The papers all mention that the White House reiterated that CIA Director George Tenet will soon travel to Israel to assess how best to reconstitute Palestinian security forces.

Everybody reports late-breaking news that a bomb ripped apart a bus yesterday in Pakistan, killing at least 10. Most of them, it seems, were French. So far, no group has claimed responsibility.

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Everybody goes high with the arrest yesterday of Luke John Helder, the 21-year-old suspected of being behind the pipe-bombs that have been planted across the Midwest. Helder led police on a 100-mile-per-hour car chase before he gave up. Just eight hours earlier, the FBI had put out an all-points-bulletin (that's an APB) for Helder. "It is him," said an FBI spokeswoman.

The papers all report that in a briefing to the Supreme Court, the Justice Department stated that it's "the current position of the United States that the Second Amendment protects the rights of individuals to possess and bear their own firearms." According to the papers, previous administrations held that the Second Amendment does not apply to individuals.

Everybody reports that a Chinese airliner crashed into the sea off the coast of China, apparently killing all 112 onboard.  The papers also note that an EgyptAir 737 crashed in Tunisia; 18 of 62 passengers died.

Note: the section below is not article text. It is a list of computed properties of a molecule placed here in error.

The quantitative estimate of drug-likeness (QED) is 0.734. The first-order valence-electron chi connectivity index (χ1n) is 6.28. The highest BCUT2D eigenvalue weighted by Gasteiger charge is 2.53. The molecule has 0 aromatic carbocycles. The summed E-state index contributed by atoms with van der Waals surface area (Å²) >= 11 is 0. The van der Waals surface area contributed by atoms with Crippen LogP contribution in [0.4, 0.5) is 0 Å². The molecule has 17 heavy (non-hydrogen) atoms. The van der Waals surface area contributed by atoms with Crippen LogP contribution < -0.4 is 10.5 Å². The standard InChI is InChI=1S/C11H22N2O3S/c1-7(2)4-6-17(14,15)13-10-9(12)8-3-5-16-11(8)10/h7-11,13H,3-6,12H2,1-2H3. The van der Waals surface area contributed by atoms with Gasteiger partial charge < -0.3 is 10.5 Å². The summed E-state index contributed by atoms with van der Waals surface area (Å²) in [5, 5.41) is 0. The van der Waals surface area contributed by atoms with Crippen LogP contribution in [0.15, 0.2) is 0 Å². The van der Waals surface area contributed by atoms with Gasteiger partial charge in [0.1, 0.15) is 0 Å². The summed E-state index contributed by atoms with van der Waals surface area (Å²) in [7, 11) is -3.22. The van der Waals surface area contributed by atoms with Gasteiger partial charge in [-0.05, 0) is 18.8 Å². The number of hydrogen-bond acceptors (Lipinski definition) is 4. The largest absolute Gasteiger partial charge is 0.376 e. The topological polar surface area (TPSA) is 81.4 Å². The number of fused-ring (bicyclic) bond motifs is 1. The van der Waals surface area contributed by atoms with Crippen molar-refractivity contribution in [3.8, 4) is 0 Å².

The papers report that after Monday's assassination of Pim Fortuyn, one of the Netherlands' most prominent politicians, the country still decided to go ahead with its elections next week.

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The WP off-leads news that the five permanent members of the U.N. Security Council approved a resolution to adjust sanctions against Iraq in order to make it harder for the country to import weapons while at the same time making it easier to import civilian stuff. The papers say that the full Security Council will likely pass the resolution within a week. Everybody notes that the vote is a big win for the White House.